Engineers, Scientists Participate in International Exchange Program
Much like a foreign exchange program in which a student may participate, the U.S. Army Medical Research and Materiel Command coordinates employees who want to participate in a professional exchange through the Engineer and Scientist Exchange Program.
As a professional development program, the ESEP promotes international cooperation in military research, development, test and evaluation through the exchange of military and government civilian engineers and scientists.
Through the ESEP, foreign personnel complete on-site assignments in U.S. government establishments, such as Fort Detrick, and U.S. personnel have the opportunity to work in foreign government establishments.
The ESEP exchanges are mutually beneficial to both participating countries. The ESEP participants typically maintain assignments for one to two years, but they may extend depending on the nature of the project and available funding.
Currently, the USAMRMC maintains relationships with several countries through the ESEP, to include the United Kingdom, France, Israel, Germany, the Republic of Korea and the Netherlands. Each relationship involves either foreign personnel working at Fort Detrick or U.S. personnel working abroad.
The USAMRMC has participated in the program since the mid-1990s, sending and/or receiving professionals every year.
"It's a great opportunity because you're able to learn and develop new capabilities and build a foundation for a stronger relationship with another country," said International Affairs Officer Julie Geare, who serves as the international point of contact for the U.S. Army Medical Command and the USAMRMC with respect to international programs.
According to Geare, the USAMRMC maintains a strong relationship with France. Biodefense Research Scientist Capt. Kyle Lund currently serves as a U.S. participant in France, and French microbiologist Lt. Col. Fabrice Biot has just begun his two-year assignment with the USAMRMC.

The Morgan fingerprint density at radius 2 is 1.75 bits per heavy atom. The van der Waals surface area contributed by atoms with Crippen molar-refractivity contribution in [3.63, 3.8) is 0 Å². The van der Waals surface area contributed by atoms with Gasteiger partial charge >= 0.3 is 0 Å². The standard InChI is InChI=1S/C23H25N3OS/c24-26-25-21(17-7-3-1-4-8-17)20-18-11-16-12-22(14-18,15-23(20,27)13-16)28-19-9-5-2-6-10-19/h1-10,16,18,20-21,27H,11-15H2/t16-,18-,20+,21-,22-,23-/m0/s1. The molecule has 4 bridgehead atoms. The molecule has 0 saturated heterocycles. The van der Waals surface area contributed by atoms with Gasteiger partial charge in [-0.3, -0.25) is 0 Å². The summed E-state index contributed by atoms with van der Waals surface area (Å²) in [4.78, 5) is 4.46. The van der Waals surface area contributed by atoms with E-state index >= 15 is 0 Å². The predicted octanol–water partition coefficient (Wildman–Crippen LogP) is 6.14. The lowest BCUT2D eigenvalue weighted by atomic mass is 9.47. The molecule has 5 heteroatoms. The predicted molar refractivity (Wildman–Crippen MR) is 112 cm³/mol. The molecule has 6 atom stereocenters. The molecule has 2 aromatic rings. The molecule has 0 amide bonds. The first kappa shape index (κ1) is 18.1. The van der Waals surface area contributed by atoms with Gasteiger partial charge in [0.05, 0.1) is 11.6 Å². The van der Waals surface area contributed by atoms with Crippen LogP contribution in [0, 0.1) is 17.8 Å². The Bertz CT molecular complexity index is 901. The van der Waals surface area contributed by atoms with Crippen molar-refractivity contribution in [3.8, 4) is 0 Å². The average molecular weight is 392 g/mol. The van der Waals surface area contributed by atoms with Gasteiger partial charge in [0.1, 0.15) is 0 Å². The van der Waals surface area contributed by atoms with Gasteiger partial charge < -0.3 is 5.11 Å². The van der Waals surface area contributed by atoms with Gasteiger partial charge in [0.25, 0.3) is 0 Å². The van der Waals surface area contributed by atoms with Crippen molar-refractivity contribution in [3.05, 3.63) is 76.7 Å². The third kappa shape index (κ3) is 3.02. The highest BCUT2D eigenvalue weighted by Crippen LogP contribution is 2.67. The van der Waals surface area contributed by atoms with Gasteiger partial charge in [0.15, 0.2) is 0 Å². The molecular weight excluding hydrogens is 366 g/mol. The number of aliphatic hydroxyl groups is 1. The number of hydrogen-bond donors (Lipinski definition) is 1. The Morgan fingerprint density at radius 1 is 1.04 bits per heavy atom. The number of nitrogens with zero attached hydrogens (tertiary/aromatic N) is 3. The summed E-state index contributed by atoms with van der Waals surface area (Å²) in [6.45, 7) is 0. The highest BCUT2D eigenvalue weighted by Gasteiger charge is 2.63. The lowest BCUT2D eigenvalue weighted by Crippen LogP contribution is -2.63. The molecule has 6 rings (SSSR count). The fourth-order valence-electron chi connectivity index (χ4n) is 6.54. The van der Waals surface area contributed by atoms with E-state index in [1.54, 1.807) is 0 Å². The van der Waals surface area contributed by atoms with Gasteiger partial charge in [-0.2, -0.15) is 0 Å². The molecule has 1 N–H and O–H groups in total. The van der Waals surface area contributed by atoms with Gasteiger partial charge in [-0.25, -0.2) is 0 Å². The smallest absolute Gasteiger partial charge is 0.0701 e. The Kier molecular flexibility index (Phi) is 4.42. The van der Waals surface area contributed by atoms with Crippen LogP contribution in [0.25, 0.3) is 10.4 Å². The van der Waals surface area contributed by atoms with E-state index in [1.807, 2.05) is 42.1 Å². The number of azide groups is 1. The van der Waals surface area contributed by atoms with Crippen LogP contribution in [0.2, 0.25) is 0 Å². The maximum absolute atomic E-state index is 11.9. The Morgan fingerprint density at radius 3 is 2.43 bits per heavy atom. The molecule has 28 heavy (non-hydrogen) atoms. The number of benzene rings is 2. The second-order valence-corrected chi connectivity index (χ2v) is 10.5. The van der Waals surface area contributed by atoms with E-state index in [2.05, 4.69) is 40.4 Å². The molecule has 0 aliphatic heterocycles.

"There has been a strong bi-lateral exchange with France in recent years, which is important in advancing collaborative research," said Geare.
Lund's intent of participating in the ESEP includes learning how another country performs research and bringing back any new techniques that could assist those working in U.S. government labs. He works on a joint project to identify and develop better therapeutics for burn patients.
Although science's universal language is English, Lund still feels it necessary to know French to successfully complete his assignment and accomplish his goals in France.
"The greatest challenge is the language barrier. The language of science is English, but speaking the language of the country that you are in is very helpful in breaking barriers," said Lund.
Despite the challenges, Lund has acclimated well and has already contributed to the development of a multi-institute research project that will continue after he leaves.
"The experience has been very productive and I have enjoyed being able to work with the French military. They have been very good to me, and I have been able to build a relationship that will last a lifetime," said Lund.
On the other side of the exchange, Biot's assignment at the U.S. Army Medical Research Institute of Infectious Diseases includes continuing to work toward his goal of understanding the mechanisms by which bacteria become resistant to antibiotics, focusing on a different pathogenic bacterium than what he worked with in France.
Although this is Biot's first time participating in the ESEP, he has had several foreign deployments throughout his career, one of which involved crisis operations response as a pharmacologist for the Ivory Coast's oil spill. Another deployment included Bosnia, where he supported the North Atlantic Treaty Organization's intervention.
Biot's extensive experience with foreign deployments has taught him the importance of completing research and spending time in the lab.
"When you're in the military, you like to be sent to other countries for crisis operations, but if you don't do work in labs, you can't be sent as an expert to another country," said Biot.
The experience Biot is gaining working with a different type of bacteria at the USAMRIID will greatly contribute to his portfolio and toolkit and better prepare him for future deployments.
Currently, seven foreign engineers and scientists work at the USAMRMC through the ESEP and one U.S. scientist works abroad. Due to more backfill and funding requirements recently, fewer U.S. personnel have been able to participate in the program than are interested. Geare is hopeful that, due to the great advances in research that result from these exchanges, the program will once again gain momentum among U.S. participants.